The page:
Best Interests of the Child Factors in Florida

When divorcing parents enter court to determine child custody arrangements, judges in Florida will examine the best interests of the child in order to come to a decision. While the state law recognizes that children tend to benefit from maintaining constant contact and communication with both parents, a judge will analyze each situation and decide what’s best based on the specific circumstances when both parents were married and when divorce is finalized.

The factors based on the best interests of the child include the following:

  • If each parent can promote and advocate a close and continuing parent-child relationship, execute the time-sharing schedule, and be reasonable when required changes occur.
  • The foreseen division of parental duties once litigation is over, such as the possibility of some parental responsibilities delegated by third parties.
  • If each parent can properly base their decisions on the needs of the child, instead of the needs or desires of their own.
  • The amount of time the child has lived in a safe, secure and satisfying home environment and the benefit of maintaining stability.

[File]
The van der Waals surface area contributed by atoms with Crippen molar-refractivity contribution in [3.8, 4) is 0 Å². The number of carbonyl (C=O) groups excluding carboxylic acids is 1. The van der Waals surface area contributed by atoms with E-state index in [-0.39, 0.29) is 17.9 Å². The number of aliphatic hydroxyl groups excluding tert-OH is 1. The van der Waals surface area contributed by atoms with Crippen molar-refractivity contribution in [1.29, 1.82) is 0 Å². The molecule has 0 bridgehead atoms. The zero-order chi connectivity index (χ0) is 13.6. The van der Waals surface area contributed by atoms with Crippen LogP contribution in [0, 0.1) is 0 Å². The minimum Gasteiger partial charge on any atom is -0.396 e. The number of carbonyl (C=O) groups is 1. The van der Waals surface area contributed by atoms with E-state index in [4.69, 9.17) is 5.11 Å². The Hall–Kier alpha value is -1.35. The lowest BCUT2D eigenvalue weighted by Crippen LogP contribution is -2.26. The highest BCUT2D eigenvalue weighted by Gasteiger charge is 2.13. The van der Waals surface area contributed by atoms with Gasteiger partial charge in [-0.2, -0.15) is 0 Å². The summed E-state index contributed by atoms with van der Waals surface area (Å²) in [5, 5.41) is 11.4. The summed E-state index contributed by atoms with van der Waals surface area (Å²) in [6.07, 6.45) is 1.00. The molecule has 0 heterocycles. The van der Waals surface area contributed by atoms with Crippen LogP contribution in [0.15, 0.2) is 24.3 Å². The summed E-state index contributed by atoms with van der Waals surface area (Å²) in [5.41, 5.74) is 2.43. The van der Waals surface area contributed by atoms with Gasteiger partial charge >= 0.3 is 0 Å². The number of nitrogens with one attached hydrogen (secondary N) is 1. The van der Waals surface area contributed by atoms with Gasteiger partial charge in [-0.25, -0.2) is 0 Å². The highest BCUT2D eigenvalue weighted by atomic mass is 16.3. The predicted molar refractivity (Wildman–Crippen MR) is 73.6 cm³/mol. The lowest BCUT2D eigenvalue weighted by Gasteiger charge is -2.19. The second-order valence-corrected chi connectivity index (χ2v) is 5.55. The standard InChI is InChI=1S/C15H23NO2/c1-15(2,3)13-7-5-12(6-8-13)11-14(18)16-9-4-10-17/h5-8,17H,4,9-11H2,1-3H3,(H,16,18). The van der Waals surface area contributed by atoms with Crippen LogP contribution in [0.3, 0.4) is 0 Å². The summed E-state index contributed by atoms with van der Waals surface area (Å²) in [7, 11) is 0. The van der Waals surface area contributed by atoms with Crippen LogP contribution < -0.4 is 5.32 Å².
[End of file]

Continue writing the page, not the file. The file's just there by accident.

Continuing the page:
• The geographic aspect of the parenting plan and how it may affect the needs of school-age children and the amount of time spent traveling in order to execute the parenting plan.
  • Each parent’s moral fitness.
  • Each parent’s mental and physical health.
  • The child’s home, school and community record.
  • If the child demonstrates he/she is intelligent, experienced and sufficient enough to express their desires, then the reasonable preference of the child is a factor.
  • Each parent’s capacity to understand the needs and desires of their minor child, such as their child’s friends, teachers, health care providers, and hobbies.
  • Each parent’s capacity to provide a dependable routine for the child, such as meals, discipline and curfew.
  • Each parent’s capacity to cooperate with the other parent in regards to major issues surrounding the child.
  • Evidence of domestic violence, child abuse, child abandonment, sexual violence or child neglect.
  • Evidence of false information regarding any previous or pending action based on domestic violence, child abuse, child abandonment, sexual violence, or child neglect demonstrated by either parent.
  • The duties and tasks performed by each parent prior to litigation and during the pending litigation.
  • Each parent’s capacity to participate and be involved in the child’s education and extracurricular activities.
  • Each parent’s capacity to maintain a substance-free environment.
  • Each parent’s capacity to protect the child from ongoing litigation by not sharing information and degrading the other parent.
  • Each parent’s capacity to meet the child’s developmental needs.
  • Any other factor that is important to determining a particular parenting plan, such as the time-sharing schedule.

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